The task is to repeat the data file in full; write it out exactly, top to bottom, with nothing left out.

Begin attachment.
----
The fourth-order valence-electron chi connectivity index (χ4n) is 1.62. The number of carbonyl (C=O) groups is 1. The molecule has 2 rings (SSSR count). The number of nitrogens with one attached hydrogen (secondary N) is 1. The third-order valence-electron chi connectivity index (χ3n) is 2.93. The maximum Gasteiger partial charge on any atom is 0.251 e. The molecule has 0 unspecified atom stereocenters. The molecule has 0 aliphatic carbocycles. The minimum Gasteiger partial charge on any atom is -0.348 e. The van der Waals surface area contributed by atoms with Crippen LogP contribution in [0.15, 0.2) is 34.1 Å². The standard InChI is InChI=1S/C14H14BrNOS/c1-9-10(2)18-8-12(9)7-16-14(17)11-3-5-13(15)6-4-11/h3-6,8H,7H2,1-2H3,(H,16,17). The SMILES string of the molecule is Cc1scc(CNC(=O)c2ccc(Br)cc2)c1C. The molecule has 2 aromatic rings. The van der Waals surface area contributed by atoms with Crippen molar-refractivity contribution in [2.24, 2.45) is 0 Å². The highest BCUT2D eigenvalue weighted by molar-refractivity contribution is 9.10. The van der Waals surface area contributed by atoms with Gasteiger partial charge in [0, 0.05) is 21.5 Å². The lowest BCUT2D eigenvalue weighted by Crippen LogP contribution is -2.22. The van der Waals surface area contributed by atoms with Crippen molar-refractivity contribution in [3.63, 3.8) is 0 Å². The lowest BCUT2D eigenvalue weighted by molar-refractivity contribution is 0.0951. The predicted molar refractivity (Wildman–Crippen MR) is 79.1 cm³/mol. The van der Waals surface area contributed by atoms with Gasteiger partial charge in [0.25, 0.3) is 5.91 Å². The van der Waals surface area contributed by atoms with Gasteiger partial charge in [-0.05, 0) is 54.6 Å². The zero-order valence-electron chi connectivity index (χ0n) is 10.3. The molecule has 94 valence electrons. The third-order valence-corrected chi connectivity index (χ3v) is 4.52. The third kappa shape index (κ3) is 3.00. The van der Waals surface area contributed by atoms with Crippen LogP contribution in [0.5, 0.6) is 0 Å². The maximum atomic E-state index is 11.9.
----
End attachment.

The fourth-order valence-electron chi connectivity index (χ4n) is 1.62. The number of carbonyl (C=O) groups is 1. The molecule has 2 rings (SSSR count). The number of nitrogens with one attached hydrogen (secondary N) is 1. The third-order valence-electron chi connectivity index (χ3n) is 2.93. The maximum Gasteiger partial charge on any atom is 0.251 e. The molecule has 0 unspecified atom stereocenters. The molecule has 0 aliphatic carbocycles. The minimum Gasteiger partial charge on any atom is -0.348 e. The van der Waals surface area contributed by atoms with Crippen LogP contribution in [0.15, 0.2) is 34.1 Å². The standard InChI is InChI=1S/C14H14BrNOS/c1-9-10(2)18-8-12(9)7-16-14(17)11-3-5-13(15)6-4-11/h3-6,8H,7H2,1-2H3,(H,16,17). The SMILES string of the molecule is Cc1scc(CNC(=O)c2ccc(Br)cc2)c1C. The molecule has 2 aromatic rings. The van der Waals surface area contributed by atoms with Crippen molar-refractivity contribution in [2.24, 2.45) is 0 Å². The highest BCUT2D eigenvalue weighted by molar-refractivity contribution is 9.10. The van der Waals surface area contributed by atoms with Gasteiger partial charge in [0, 0.05) is 21.5 Å². The lowest BCUT2D eigenvalue weighted by Crippen LogP contribution is -2.22. The van der Waals surface area contributed by atoms with Crippen molar-refractivity contribution in [3.63, 3.8) is 0 Å². The lowest BCUT2D eigenvalue weighted by molar-refractivity contribution is 0.0951. The predicted molar refractivity (Wildman–Crippen MR) is 79.1 cm³/mol. The van der Waals surface area contributed by atoms with Gasteiger partial charge in [0.25, 0.3) is 5.91 Å². The van der Waals surface area contributed by atoms with Gasteiger partial charge in [-0.05, 0) is 54.6 Å². The zero-order valence-electron chi connectivity index (χ0n) is 10.3. The molecule has 94 valence electrons. The third-order valence-corrected chi connectivity index (χ3v) is 4.52. The third kappa shape index (κ3) is 3.00. The van der Waals surface area contributed by atoms with Crippen LogP contribution in [0.5, 0.6) is 0 Å². The maximum atomic E-state index is 11.9.